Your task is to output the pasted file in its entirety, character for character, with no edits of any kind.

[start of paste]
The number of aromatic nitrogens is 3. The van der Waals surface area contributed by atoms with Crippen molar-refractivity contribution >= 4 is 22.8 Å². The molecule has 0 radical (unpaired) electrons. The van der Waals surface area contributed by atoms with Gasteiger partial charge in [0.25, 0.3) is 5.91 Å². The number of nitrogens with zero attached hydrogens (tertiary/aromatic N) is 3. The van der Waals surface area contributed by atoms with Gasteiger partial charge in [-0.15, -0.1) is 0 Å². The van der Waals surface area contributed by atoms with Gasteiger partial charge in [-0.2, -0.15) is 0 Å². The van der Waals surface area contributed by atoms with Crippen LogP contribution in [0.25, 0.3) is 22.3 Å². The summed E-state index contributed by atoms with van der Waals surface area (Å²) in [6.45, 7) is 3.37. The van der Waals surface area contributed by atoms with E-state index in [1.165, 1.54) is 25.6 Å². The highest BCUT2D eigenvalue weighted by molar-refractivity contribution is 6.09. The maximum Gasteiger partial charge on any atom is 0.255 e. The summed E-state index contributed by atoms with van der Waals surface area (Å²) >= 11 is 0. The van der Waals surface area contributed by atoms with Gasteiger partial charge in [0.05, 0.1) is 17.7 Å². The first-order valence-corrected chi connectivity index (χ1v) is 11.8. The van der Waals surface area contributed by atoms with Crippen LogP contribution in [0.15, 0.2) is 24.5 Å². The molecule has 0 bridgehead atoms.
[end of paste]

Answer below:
The number of aromatic nitrogens is 3. The van der Waals surface area contributed by atoms with Crippen molar-refractivity contribution >= 4 is 22.8 Å². The molecule has 0 radical (unpaired) electrons. The van der Waals surface area contributed by atoms with Gasteiger partial charge in [0.25, 0.3) is 5.91 Å². The number of nitrogens with zero attached hydrogens (tertiary/aromatic N) is 3. The van der Waals surface area contributed by atoms with Gasteiger partial charge in [-0.15, -0.1) is 0 Å². The van der Waals surface area contributed by atoms with Gasteiger partial charge in [-0.2, -0.15) is 0 Å². The van der Waals surface area contributed by atoms with Crippen LogP contribution in [0.25, 0.3) is 22.3 Å². The summed E-state index contributed by atoms with van der Waals surface area (Å²) in [6.45, 7) is 3.37. The van der Waals surface area contributed by atoms with E-state index in [1.165, 1.54) is 25.6 Å². The highest BCUT2D eigenvalue weighted by molar-refractivity contribution is 6.09. The maximum Gasteiger partial charge on any atom is 0.255 e. The summed E-state index contributed by atoms with van der Waals surface area (Å²) >= 11 is 0. The van der Waals surface area contributed by atoms with Gasteiger partial charge in [0.05, 0.1) is 17.7 Å². The first-order valence-corrected chi connectivity index (χ1v) is 11.8. The van der Waals surface area contributed by atoms with Crippen LogP contribution in [0.15, 0.2) is 24.5 Å². The molecule has 0 bridgehead atoms.